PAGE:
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Toxic Releases

Variable Definitions:
Toxic Releases Percentile: The percentile of a given area’s average annual exposure to EPA-flagged toxic releases from industrial plants across LA County

Methodology Note
The original CalEnviroScreen dataset provides percentiles across all California census tract. However, these percentiles are recalculated exclusively within Los Angeles County census tracts to fit NDSC’s geography.

For more information on the California Office of Environmental Health Hazard Assessment’s methodology, visit the CalEnviroScreen homepage.

California Office of Environmental Health Hazard Assessment – CalEnviroScreen 2.0 (2014), CalEnviroScreen 3.0 (2017), CalEnviroScreen 4.0 (2021)

Years Available:

CalEnviroScreen 2.0: 

Data collected from 2009-2011 and published in 2014

CalEnviroScreen 3.0: 

Data collected from 2012-2014 and published in 2017

CalEnviroScreen 4.0: 

Data collected from 2017-2019 and published in 2021

Why are these variables important to measure?

The United States’ Environmental Protection Agency and Mexico’s Registry of Emissions and Pollutant Transfer track emissions of 329 toxic chemicals from industrial facilities. The Toxic Releases percentile accounts for wind patterns, weather, geography, and the toxicity of each chemical to determine the risk posed to residents of different communities. The higher the percentile, the higher the likelihood of residents experiencing negative health impacts caused by the toxic chemicals. This percentile can be higher either through a greater likelihood of exposure or through poorer expected health outcomes as a result of exposure to particular chemicals.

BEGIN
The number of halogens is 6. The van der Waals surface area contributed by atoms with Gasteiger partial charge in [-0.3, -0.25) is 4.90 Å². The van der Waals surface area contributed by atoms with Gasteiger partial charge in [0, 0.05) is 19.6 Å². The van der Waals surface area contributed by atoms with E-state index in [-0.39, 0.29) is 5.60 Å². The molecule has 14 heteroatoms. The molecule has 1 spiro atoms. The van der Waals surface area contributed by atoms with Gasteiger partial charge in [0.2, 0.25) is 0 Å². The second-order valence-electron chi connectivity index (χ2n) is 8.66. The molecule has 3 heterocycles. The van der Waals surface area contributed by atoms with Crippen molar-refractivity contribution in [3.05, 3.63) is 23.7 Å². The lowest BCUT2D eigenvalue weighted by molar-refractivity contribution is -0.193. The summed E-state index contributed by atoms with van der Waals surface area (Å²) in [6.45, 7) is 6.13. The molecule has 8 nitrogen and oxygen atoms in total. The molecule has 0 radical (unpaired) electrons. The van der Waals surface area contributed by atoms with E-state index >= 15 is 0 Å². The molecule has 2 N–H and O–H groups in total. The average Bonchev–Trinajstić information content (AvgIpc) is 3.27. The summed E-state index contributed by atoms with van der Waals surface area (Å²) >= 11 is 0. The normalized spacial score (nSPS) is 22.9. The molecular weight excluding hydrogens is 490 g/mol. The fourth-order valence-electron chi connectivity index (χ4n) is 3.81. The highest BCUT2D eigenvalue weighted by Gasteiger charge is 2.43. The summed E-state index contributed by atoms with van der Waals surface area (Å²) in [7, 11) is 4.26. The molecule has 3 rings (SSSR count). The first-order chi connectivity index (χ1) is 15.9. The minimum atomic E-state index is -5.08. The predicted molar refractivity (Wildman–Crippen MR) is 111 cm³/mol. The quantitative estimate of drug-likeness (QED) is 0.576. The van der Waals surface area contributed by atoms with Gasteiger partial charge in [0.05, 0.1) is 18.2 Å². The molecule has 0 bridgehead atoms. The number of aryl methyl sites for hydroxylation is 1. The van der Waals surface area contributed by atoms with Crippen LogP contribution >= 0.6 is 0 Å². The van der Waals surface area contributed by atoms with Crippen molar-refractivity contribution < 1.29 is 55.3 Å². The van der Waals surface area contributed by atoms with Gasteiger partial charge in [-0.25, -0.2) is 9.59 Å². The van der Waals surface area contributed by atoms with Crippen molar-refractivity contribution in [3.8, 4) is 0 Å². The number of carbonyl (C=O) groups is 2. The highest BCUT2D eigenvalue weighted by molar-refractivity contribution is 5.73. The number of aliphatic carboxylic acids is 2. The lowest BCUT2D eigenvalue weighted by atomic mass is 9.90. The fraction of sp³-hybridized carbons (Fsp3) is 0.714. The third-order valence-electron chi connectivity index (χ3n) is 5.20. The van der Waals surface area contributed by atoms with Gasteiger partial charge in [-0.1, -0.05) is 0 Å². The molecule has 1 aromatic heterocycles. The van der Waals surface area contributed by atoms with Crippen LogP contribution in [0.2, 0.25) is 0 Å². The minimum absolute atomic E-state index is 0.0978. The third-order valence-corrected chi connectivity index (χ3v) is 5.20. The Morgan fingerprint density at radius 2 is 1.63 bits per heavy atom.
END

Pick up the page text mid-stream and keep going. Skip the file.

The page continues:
Analyzing the risk from these chemicals is particularly important for public health, as the tracked chemicals have been linked to brain cancer in children, higher infant mortality rates, low birth weight, cardiovascular disease, and higher overall mortality rates. Further, the dangers of toxic releases contribute to environmental injustice. Multiple studies have shown that low-income areas and people of color are more likely to be affected by toxic releases. Racial and ethnic disparities are even stronger in neighborhoods with median incomes below $25,000. 


August, Laura, et al. “CalEnviroScreen 4.0.” Oehha.ca.gov, Oct. 2021, https://oehha.ca.gov/calenviroscreen/report/calenviroscreen-40.
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Hendryx M, Fedorko E (2011). The relationship between toxics release inventory discharges and mortality rates in rural and urban areas of the United States. The Journal of Rural Health 27(4):358- 66. 
Morello-Frosch R, Pastor M, Jr., Porras C, Sadd J (2002). Environmental justice and regional inequality in southern California: implications for future research. Environ Health Perspect 110 Suppl 2:149-54.
Sadd JL, Pastor Jr M, Boer JT, Snyder LD (1999). “Every Breath You Take…”: The Demographics of Toxic Air Releases in Southern California. Economic Development Quarterly 13(2):107-23. 
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